The main road was originally a river until 1971. All the town was burnt down by the Japanese and completely rebuilt.
Six men on their knees were painting a bridge side by side. There was only room for them to paint up and down.
A lorry packed with pigs from floor to ceiling overtook us. I’ll never forget the expression of the pig at the bottom. It didn’t look in pain. It just looked totally fed up as it supported the weight of the pigs on top.
Hunan University dates from AD976. It was ahead of its time as boys and girls learnt together.
It’s a beautiful restful place, with small green gardens and ponds everywhere, and it’s how I’d always pictured life in China.
Driving away, the huge concrete area in front of the modern part was full of students in different-coloured Combat gear, parading around. For their first month, they have to do army training, and buy their own uniforms. What a good idea!
After lunch – and more noodle soup – at the hotel, we drove for nearly four hours to Zhangjiajie , which means Zhang family territory.
We passed six men side by side plastering a wall.
I’ve heard of Siamese Twins, but not Chinese Sextuplets!
The hotel was fantastic and high-quality, but surprisingly the drinks at the bar were very cheap.
That evening we drove halfway up Tianmen Mountain to watch a Cultural show called The Fox Fairy Show, about a Fox Fairy and a Woodman.
We were the only foreigners there.
The mountainside is the backdrop and scenery and there are over 300 performers, all from in and around the village.
The word Chorus is Greek, and means dance as the singers used to dance while they sang. And this is what these singers in National Costume do, moving while they sing.
It was absolutely stunning, with fountains appearing, video additions, lighting, and even snow falling.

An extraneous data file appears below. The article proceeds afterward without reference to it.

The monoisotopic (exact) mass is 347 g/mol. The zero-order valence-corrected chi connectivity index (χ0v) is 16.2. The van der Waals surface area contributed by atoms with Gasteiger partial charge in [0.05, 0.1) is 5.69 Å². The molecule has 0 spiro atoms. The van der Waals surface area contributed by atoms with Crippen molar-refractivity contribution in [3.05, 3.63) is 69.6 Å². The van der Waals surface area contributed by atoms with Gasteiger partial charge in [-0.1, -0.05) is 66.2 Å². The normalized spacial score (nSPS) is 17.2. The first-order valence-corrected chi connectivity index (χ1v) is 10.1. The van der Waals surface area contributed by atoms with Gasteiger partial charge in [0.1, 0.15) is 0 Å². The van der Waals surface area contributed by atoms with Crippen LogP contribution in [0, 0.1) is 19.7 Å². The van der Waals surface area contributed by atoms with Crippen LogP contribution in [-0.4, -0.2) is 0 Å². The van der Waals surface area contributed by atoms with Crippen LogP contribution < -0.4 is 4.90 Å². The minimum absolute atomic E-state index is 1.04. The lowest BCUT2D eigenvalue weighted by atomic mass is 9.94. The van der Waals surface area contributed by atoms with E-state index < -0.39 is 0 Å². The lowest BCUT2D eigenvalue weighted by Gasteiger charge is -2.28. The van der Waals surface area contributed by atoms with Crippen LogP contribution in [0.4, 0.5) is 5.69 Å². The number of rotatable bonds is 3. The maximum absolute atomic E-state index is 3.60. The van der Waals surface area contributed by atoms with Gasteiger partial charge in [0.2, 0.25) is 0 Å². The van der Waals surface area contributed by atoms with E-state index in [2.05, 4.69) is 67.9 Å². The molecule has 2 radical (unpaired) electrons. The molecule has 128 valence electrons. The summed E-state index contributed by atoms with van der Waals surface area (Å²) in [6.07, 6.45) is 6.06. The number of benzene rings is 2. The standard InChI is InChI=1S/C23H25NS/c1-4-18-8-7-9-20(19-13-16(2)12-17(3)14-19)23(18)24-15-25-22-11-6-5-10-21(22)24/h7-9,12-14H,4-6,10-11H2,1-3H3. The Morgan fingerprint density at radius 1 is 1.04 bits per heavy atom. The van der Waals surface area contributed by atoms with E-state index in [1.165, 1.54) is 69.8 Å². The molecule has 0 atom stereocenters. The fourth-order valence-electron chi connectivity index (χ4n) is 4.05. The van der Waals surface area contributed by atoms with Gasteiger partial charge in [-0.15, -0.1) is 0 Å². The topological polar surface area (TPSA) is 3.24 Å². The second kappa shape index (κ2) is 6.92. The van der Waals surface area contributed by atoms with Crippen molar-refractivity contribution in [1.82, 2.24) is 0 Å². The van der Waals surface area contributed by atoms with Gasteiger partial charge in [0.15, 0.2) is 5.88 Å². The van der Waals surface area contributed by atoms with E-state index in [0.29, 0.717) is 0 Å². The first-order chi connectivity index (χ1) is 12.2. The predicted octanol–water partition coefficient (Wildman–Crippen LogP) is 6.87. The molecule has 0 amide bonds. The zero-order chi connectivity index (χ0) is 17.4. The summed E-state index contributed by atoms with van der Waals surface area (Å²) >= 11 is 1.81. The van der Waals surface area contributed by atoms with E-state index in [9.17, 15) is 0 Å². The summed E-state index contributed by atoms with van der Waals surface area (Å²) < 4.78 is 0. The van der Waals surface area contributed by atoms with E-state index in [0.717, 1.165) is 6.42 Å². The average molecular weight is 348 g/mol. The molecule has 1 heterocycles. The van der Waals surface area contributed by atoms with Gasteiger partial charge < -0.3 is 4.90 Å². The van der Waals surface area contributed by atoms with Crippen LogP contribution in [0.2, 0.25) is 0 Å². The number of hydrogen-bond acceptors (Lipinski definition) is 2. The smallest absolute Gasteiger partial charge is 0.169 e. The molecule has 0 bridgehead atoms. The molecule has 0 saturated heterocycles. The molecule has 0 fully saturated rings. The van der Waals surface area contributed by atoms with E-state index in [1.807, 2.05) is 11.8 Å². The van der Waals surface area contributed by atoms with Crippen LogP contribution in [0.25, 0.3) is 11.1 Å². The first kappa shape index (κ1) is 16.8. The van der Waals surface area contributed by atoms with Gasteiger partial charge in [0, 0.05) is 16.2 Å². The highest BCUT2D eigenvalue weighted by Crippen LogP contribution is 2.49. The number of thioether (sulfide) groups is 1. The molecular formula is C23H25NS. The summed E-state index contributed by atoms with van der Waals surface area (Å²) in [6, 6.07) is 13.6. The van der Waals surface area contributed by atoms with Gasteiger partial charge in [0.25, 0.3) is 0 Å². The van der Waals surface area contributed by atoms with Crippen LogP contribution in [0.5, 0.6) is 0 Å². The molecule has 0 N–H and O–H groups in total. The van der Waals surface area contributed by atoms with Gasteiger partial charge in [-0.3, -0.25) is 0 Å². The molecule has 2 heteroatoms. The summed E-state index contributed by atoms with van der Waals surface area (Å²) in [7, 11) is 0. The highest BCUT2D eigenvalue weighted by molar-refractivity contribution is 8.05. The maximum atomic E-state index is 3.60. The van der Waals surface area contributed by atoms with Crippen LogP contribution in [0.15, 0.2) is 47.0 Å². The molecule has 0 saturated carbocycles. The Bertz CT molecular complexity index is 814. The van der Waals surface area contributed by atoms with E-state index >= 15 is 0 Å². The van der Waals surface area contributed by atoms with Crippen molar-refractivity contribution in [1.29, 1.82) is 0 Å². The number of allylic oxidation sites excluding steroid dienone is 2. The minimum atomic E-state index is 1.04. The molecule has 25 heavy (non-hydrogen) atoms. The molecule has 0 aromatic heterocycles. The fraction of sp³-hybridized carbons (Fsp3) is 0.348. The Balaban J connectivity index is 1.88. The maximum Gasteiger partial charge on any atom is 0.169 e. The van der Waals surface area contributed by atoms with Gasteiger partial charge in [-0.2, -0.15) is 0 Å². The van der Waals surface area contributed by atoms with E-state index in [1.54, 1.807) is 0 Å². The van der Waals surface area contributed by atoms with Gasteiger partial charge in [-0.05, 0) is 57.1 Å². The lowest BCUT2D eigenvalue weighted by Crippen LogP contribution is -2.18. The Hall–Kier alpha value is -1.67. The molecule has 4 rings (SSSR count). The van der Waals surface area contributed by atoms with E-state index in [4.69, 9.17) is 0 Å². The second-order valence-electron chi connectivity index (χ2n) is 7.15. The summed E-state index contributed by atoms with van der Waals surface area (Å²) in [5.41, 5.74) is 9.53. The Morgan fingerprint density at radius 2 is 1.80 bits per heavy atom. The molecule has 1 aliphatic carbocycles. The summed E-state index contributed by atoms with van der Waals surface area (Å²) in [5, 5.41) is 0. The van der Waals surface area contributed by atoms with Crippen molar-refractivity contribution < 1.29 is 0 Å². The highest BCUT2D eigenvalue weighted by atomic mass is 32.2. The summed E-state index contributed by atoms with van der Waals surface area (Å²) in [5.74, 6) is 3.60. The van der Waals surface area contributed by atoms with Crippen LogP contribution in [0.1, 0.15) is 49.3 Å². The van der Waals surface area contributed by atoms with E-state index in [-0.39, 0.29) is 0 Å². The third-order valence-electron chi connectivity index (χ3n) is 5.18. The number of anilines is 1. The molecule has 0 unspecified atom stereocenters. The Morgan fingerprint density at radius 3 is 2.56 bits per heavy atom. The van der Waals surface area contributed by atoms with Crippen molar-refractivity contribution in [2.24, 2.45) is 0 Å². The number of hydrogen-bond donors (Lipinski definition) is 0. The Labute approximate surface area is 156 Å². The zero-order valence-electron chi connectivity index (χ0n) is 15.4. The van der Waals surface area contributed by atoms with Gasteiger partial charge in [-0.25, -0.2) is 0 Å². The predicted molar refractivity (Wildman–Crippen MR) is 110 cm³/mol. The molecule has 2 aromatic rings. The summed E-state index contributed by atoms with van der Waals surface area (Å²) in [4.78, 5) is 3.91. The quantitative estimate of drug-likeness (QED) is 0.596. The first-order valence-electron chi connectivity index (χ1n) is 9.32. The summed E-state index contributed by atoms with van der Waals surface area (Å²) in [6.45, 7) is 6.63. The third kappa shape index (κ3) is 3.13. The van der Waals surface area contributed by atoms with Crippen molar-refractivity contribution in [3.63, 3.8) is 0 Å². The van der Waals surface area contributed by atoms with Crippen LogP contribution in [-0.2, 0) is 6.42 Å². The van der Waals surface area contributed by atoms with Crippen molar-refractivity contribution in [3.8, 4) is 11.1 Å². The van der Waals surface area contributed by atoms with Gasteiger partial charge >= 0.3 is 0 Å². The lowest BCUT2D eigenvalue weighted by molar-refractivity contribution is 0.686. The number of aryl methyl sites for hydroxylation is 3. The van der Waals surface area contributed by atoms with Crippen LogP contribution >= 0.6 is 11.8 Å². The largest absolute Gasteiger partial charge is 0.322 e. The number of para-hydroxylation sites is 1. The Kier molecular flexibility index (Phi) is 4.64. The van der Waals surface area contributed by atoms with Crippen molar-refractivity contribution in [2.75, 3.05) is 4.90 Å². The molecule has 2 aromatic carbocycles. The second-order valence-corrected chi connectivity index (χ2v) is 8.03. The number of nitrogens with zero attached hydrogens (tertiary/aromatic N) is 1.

I can’t do it justice by trying to describe it.
Look at www.tianmenfox.com for a taster.
Unfortunately a man behind was yelling on his phone for the first 10 minutes, then he loudly cleared out his throat and nostrils. After that someone a couple of rows in front loudly let off wind and the smell wafted back to us. We were in fits! Nobody else seemed to notice.
To the left of the stage there is a translation of the show, in terrible English. And when we read The young prince got up for a p*ss, we collapsed in fits again!
The show is held every night, and I thought it was absolutely magical. I’ll never forget it!
This is my version, and as near as I could get to the original recipes.
Chop & fry a large onion in a drop of olive oil.
Add about 1-2 pints water.
Now add a chicken carcass and some seasoning.
Boil for several hours until the bones are falling apart. Turn the heat off.
Meanwhile, set out a selection of chopped ingredients in small bowls, eg, chives, spring onions, cooked beef, parsley, chillies, celery leaves, soy sauce.
After another hour or two, or when the bones are cool enough to handle, remove them and pick off any chicken flesh, putting it aside in a bowl with the other ingredients.
Discard the bones.
Strain the liquid and put it back in the saucepan. Bring to the boil.
Cook fresh noodles for about a minute in the soup liquid. Lift out and place in a bowl.
Ladle some of the soup liquid on top of the noodles.
Add extra ingredients of your choice.
It’s that simple!
While the soup is still absolutely boiling, you can also crack a raw egg into your bowl and stir it rapidly. It will cook in the hot liquid.